Mr Bolton has led an increasingly harsh US policy on Tehran but insisted that all actions were ordered by the president.

“I'm the national security adviser, not the national security decision maker, so it's really up to him to make those decisions,” he said.

Mr Bolton said the recent attacks on tankers, Saudi oil-pumping stations and Baghdad’s diplomatic Green Zone were “manifestations of concern” about Iran.

Several prominent Iranian-backed militias, part of Iraq’s Popular Mobilisation Forces established to fight ISIS after 2014, have criticised the rocket attack on the Green Zone, saying it was not the right time for such action.

Tehran has also tried to distance itself from the bombings but on Sunday Foreign Minister Javad Zarif said his country would defend itself against any military or economic aggression.

Mr Mousavi, said on Tuesday that unless the US offered sanctions relief, Tehran “will, with severity, take the next steps”.

The US administration has ordered all non-essential diplomatic staff to leave Iraq, saying there were threats from Iranian-backed Iraqi armed groups.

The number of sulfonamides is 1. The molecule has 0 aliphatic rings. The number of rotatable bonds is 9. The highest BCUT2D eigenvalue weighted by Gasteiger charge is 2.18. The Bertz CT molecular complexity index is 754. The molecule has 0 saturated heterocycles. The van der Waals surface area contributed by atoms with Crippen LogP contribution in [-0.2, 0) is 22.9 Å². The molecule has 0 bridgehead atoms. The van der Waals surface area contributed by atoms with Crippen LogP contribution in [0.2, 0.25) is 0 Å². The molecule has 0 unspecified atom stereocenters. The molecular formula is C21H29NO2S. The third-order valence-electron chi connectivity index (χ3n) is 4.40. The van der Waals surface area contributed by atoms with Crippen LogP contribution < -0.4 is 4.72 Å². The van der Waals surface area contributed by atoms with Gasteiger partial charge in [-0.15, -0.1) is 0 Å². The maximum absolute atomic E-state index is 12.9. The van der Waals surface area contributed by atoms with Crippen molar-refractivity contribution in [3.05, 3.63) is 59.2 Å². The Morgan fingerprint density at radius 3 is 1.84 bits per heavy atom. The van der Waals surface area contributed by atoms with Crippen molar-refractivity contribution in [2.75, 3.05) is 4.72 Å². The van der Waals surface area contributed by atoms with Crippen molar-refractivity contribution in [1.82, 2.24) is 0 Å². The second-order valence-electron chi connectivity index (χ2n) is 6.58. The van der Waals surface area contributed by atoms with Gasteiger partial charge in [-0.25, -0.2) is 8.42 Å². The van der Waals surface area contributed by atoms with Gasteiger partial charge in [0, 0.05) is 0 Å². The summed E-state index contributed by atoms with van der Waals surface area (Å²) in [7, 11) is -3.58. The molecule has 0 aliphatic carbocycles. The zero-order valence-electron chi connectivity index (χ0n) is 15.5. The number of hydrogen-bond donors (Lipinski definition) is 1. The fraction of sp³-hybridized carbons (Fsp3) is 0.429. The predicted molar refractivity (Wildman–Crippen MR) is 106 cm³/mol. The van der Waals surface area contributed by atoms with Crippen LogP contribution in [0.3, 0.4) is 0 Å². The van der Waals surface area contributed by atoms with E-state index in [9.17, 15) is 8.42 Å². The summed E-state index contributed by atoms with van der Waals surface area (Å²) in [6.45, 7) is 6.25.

It also sent an aircraft carrier and heavy B-52 bombers to the region.

Mr Bolton said the measures were to keep the Patriot missile defence system in the region, to defend American troops and engineers and to protect Washington’s bases in the Gulf.

He said the US was taking “steps that we think will demonstrate our forces are not vulnerable, our civilian personnel and embassies and consulates are not vulnerable, certainly not as vulnerable as Iran may have thought”.

On Friday, Mr Trump announced that 1,500 soldiers would be sent to the Middle East.

The same day, the White House also used Iranian threats to speed up the sale of $8.1 billion (Dh29.1bn) of arms to Saudi Arabia, the UAE and Jordan.

Mr Bolton said Mr Trump withdrew from the Iranian nuclear agreement because it did not constrain Tehran.

He said that the issue of Iranian nuclear ambitions were “right at the top of everybody’s agenda”.